The cost of producing digital currencies such as Bitcoin comes at a price for society. For Bitcoin arguments to hold its own in discussions tied to its high carbon footprint, Bitcoin needs to perform currency functions. Much of the current views on Bitcoin is that it only serves as a store of value without adding any meaningful purpose beyond price speculation. China, who accounted for 75% of the global Bitcoin hashing power, has pulled the plug on cryptocurrency mining.
Mining is Leaving China
The new Chinese regulatory measures target financial institutions as well as mining operations. Prime minister Liu stated that China would “clamp down on bitcoin mining and trading activity” to preserve financial integrity and stability in the country. The crackdown on mining has significantly impacted Chinese mining operations, which account for over 75% of the global bitcoin hash rate.
According to a Times article, miners use large amounts of renewable energy sources in the Sichuan region during the wet season. Miners are guided by cheap energy as it directly influences their bottom line profit. Still, during the dry season, they resort back to coal energy. China’s mining rhetoric is driven by its goal of becoming carbon neutral by 2060.
In a series of tweets, Chinese blockchain journalist Wu Blockchain revealed the implication of China’s mining ban. Bitcoin mining will resume to the state of 2014-2015; large mining enterprises will seek alternative mining opportunities, possibly in Europe and the US. Furthermore, Huobi, the second-largest crypto exchange by volume, announced it would suspend crypto mining in China. Additionally, HashCow and BTC.TOP will suspend business in China starting immediately, according to a Reuters report.
Mining requires tremendous amounts of stable energy. Iran banned crypto mining due to ongoing power outages prompted by mining facilities. Additionally, mining operations are reluctant to use solar energy as they cannot meet sustainable high energy demands. Consequently, mining is driven by “temperate climates, and reliable access to cheap electricity.” To that end.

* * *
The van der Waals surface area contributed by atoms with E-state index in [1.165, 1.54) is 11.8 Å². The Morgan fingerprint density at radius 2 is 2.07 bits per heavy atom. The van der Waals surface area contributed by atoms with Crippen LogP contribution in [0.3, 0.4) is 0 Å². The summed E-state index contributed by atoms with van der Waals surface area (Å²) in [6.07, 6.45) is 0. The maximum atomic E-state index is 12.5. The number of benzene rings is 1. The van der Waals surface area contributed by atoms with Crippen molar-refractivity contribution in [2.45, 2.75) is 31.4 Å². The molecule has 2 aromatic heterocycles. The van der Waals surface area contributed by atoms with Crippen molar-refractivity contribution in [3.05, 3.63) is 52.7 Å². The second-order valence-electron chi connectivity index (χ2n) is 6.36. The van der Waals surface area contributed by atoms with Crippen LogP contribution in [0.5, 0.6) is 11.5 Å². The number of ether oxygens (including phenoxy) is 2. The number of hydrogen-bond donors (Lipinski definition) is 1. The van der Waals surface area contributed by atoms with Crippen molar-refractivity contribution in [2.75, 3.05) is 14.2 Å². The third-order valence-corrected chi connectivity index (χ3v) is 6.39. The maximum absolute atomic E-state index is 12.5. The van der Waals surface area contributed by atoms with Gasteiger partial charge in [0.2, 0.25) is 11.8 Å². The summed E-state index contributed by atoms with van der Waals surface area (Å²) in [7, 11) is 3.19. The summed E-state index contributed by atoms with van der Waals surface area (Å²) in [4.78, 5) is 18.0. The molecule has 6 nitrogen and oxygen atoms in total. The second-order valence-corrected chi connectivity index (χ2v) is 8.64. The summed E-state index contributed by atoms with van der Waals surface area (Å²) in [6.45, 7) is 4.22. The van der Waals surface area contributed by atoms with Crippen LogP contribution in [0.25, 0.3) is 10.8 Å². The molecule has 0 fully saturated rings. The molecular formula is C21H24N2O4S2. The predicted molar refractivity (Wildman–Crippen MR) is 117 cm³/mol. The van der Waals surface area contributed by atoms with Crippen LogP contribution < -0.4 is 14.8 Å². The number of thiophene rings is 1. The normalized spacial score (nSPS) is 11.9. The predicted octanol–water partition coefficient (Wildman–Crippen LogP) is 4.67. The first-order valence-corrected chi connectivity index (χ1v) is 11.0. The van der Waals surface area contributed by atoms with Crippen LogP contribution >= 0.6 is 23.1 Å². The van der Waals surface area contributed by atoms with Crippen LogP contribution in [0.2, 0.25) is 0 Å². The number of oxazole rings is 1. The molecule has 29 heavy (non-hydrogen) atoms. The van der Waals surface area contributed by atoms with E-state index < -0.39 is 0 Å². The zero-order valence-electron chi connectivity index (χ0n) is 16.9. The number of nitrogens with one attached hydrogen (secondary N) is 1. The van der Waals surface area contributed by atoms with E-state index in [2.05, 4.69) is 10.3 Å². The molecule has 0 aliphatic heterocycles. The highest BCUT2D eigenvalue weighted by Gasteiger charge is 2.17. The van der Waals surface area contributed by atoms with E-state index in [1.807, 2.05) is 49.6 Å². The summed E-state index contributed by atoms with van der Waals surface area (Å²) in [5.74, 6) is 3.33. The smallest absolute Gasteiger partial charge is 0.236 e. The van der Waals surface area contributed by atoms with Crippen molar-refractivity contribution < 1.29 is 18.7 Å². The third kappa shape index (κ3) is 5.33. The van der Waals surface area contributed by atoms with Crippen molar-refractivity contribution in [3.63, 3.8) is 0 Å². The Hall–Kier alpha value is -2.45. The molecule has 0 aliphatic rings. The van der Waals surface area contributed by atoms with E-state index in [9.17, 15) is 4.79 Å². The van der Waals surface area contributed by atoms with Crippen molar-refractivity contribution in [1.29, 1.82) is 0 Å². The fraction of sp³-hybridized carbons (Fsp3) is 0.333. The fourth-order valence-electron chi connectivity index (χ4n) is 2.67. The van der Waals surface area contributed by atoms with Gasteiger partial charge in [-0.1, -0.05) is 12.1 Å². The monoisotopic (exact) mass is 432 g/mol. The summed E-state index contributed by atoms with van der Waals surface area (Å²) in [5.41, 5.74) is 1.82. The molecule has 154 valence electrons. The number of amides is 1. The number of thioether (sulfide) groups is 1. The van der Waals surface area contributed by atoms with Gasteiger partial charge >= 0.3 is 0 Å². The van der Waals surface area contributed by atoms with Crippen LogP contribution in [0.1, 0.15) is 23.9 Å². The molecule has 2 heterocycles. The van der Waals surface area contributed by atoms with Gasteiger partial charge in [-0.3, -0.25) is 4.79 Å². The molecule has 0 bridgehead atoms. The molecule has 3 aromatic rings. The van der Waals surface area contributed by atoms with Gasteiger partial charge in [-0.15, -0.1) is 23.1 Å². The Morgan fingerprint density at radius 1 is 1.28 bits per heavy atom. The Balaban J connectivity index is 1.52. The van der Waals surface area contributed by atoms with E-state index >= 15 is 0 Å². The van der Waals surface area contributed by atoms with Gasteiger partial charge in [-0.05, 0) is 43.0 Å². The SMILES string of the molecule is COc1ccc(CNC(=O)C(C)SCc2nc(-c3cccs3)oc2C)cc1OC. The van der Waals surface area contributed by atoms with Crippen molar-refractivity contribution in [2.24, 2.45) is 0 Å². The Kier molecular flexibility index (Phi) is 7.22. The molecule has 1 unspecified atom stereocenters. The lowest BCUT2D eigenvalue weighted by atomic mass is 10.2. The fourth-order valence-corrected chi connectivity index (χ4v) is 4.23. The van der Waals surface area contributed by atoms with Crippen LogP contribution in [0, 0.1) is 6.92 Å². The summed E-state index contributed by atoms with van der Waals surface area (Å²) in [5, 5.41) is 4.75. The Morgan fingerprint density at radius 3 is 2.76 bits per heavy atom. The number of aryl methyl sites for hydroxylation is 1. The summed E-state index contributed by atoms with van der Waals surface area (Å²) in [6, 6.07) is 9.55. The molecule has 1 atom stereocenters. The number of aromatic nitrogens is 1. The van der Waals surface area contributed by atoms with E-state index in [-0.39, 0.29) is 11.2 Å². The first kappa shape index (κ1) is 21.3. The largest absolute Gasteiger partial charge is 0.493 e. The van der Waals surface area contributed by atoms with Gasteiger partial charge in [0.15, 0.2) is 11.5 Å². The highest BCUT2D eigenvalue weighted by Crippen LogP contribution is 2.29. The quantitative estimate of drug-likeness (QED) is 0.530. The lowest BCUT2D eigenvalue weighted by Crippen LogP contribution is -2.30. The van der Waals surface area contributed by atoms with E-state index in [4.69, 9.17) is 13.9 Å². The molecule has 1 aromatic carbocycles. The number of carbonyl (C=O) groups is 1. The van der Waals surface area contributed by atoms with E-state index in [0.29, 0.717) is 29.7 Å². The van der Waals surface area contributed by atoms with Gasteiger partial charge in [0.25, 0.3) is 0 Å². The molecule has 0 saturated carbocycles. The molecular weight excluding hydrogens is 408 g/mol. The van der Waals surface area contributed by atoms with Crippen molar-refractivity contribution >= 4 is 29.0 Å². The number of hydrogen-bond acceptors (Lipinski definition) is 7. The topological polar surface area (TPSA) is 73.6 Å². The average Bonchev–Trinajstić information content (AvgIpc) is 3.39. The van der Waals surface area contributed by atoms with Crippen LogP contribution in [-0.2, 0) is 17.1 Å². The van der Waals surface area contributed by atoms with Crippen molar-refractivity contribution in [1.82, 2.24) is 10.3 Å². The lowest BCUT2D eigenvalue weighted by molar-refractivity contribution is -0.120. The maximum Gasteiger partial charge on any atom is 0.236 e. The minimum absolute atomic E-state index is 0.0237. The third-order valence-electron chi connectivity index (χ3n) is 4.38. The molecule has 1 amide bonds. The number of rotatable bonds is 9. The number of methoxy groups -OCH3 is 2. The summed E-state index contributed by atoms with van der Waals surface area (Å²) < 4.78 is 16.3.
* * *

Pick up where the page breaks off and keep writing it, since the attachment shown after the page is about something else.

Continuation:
While Iceland can provide low energy prices due to its dependence on renewable energy, Iceland is not a locale for Bitcoin mining. Rather, the concentration of hashing power outside China is in The US, Russia or Kazakstan. To that end, places with access to renewable energy can capitalize further on Bitcoin mining. As Wu Blockchain reports, Chinese mine builders are receiving requests from outside China, even though prices are “10x the price of China.”
On the Flipside
- The increase in mining activities in Norway has prompted the government to remove power subsidies.
- Using large amounts of energy to power Bitcoin mining will always be shunned as long as
- Bitcoin will not be integrated and used as an exchange unit.
- The mining market is enthusiastic about grabbing more block sizes from China, making mining more profitable.
- Bitcoin does consume large amounts of energy; however, it is not always the case.
Was Concentration of Hashing Power Damaging?
In April 2021, an explosion occurred at a mining facility in Xinjiang province, affecting Bitcoin mining activities. As a result, the network hash rate decreased by nearly 30%, reiterating existing fears of hash rate concentration. Additionally, it brought into discussion Bitcoin’s immense energy usage, consuming as much as countries like Argentina or Sweden.
While recent events don’t recount China’s harsh response, mining outside in places such as the US has gained popularity. Fueled by the determination to disrupt China’s mining dominance, companies such as Foundry have started to chip away at a piece of the hashing power. Additionally, data shows that institutional investors had added over $500 million in mining equipment before Elon Musk expressed his concerns on Bitcoin’s carbon footprint.
Microstrategy’s Michael Saylor argued that China’s ban is actually beneficial for Bitcoin mining; the mining ban is only detrimental for large-scale miners, barely affecting small mining operations that occur in one’s home. The decongestion of mining from China seems like a step forwards; however, as less network hash rate is attributed to Bitcoin, the network security might suffer.
Decentralization is a topic that is loosely discussed in the cryptocurrency space. While Bitcoin still aims to be a tool against centralization, the profit-driven and speculative nature of the token hinders its ability to do so. Mining is profit-driven, and while initiatives such as Northon’s easy mining can be a hedge against corporate control, corporate institutions will have the ultimate control over Bitcoin’s hash rate.